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Existence of limit of a function with a parameter

  1. Jun 14, 2014 #1
    1. The problem statement, all variables and given/known data
    For what values of a, from the reals, does the limit exist?
    [itex]lim_{x\rightarrow2} (\frac{1}{2-x}-\frac{a}{4-x^{2}})[/itex]


    2. Relevant equations
    I chose a so that the denominator would be one. By putting the fractions together.


    3. The attempt at a solution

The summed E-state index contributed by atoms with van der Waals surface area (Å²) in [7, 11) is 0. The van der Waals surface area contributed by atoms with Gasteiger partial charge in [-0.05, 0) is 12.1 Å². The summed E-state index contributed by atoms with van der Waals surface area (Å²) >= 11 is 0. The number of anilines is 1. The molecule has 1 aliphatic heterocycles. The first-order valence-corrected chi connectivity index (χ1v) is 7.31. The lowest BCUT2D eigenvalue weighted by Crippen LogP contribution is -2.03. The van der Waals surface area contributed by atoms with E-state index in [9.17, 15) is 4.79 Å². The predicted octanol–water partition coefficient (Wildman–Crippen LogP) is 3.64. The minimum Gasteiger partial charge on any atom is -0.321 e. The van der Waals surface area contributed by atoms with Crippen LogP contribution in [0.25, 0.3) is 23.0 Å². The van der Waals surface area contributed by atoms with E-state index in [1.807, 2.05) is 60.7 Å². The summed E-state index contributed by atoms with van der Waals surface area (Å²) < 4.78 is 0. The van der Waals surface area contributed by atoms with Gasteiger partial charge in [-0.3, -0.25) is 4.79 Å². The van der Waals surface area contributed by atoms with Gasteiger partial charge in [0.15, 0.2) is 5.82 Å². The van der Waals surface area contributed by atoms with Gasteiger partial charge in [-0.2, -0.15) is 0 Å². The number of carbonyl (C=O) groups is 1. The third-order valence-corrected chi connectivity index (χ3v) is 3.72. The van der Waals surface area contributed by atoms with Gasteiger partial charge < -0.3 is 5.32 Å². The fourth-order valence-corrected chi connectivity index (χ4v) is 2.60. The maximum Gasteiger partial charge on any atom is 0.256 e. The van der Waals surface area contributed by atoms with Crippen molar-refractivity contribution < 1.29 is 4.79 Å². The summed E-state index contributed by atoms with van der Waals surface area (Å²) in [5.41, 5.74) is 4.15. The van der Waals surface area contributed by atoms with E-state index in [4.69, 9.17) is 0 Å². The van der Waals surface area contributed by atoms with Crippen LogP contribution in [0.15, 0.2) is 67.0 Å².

When a = 4 the denominator of the combined fraction can be reduced to one
    => then the limit is -1/4.

    (For [itex]a=x+2[/itex] and [itex]a=x^{2}+x-2[/itex] the denominator is 1 too, but at x=2 all three solutions are equal to 4.)

    [itex]\textbf{tl;dr}[/itex]
    [itex]\textbf{My question: Is 4 the only solution?}[/itex]


    In the problem statement a is in plural.
    Am I missing any solutions?

    Any hints are much appreciated.
     
  2. jcsd
  3. Jun 14, 2014 #2

    LCKurtz

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    You have the correct answer. To see that there are no other answers, add the two fractions together and see if you can argue that having a finite limit implies a = 4.
     
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